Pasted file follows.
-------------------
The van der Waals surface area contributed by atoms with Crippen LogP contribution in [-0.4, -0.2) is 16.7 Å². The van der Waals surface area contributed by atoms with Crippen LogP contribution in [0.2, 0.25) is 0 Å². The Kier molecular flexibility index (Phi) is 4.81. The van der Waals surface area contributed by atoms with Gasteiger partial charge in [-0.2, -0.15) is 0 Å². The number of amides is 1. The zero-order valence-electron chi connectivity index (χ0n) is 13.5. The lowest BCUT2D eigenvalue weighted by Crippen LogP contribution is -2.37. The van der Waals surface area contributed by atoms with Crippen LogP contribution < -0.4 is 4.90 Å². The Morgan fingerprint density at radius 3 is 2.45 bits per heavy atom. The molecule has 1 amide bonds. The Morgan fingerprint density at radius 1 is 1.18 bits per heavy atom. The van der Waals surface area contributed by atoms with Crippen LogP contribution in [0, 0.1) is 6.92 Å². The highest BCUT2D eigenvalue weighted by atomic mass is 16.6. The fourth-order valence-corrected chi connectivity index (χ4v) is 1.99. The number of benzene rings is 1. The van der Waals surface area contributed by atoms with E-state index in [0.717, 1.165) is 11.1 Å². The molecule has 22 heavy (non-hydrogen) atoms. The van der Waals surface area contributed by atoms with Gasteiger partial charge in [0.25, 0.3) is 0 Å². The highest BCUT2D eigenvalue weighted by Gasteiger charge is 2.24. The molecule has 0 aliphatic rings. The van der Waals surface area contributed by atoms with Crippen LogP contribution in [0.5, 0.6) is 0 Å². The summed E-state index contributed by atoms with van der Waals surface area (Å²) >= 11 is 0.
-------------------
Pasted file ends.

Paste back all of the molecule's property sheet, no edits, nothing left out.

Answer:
The van der Waals surface area contributed by atoms with Crippen LogP contribution in [-0.4, -0.2) is 16.7 Å². The van der Waals surface area contributed by atoms with Crippen LogP contribution in [0.2, 0.25) is 0 Å². The Kier molecular flexibility index (Phi) is 4.81. The van der Waals surface area contributed by atoms with Gasteiger partial charge in [-0.2, -0.15) is 0 Å². The number of amides is 1. The zero-order valence-electron chi connectivity index (χ0n) is 13.5. The lowest BCUT2D eigenvalue weighted by Crippen LogP contribution is -2.37. The van der Waals surface area contributed by atoms with Crippen LogP contribution < -0.4 is 4.90 Å². The Morgan fingerprint density at radius 3 is 2.45 bits per heavy atom. The molecule has 1 amide bonds. The Morgan fingerprint density at radius 1 is 1.18 bits per heavy atom. The van der Waals surface area contributed by atoms with Crippen LogP contribution in [0, 0.1) is 6.92 Å². The highest BCUT2D eigenvalue weighted by atomic mass is 16.6. The fourth-order valence-corrected chi connectivity index (χ4v) is 1.99. The number of benzene rings is 1. The van der Waals surface area contributed by atoms with E-state index in [0.717, 1.165) is 11.1 Å². The molecule has 22 heavy (non-hydrogen) atoms. The van der Waals surface area contributed by atoms with Gasteiger partial charge in [0.25, 0.3) is 0 Å². The highest BCUT2D eigenvalue weighted by Gasteiger charge is 2.24. The molecule has 0 aliphatic rings. The van der Waals surface area contributed by atoms with Crippen LogP contribution in [0.5, 0.6) is 0 Å². The summed E-state index contributed by atoms with van der Waals surface area (Å²) >= 11 is 0.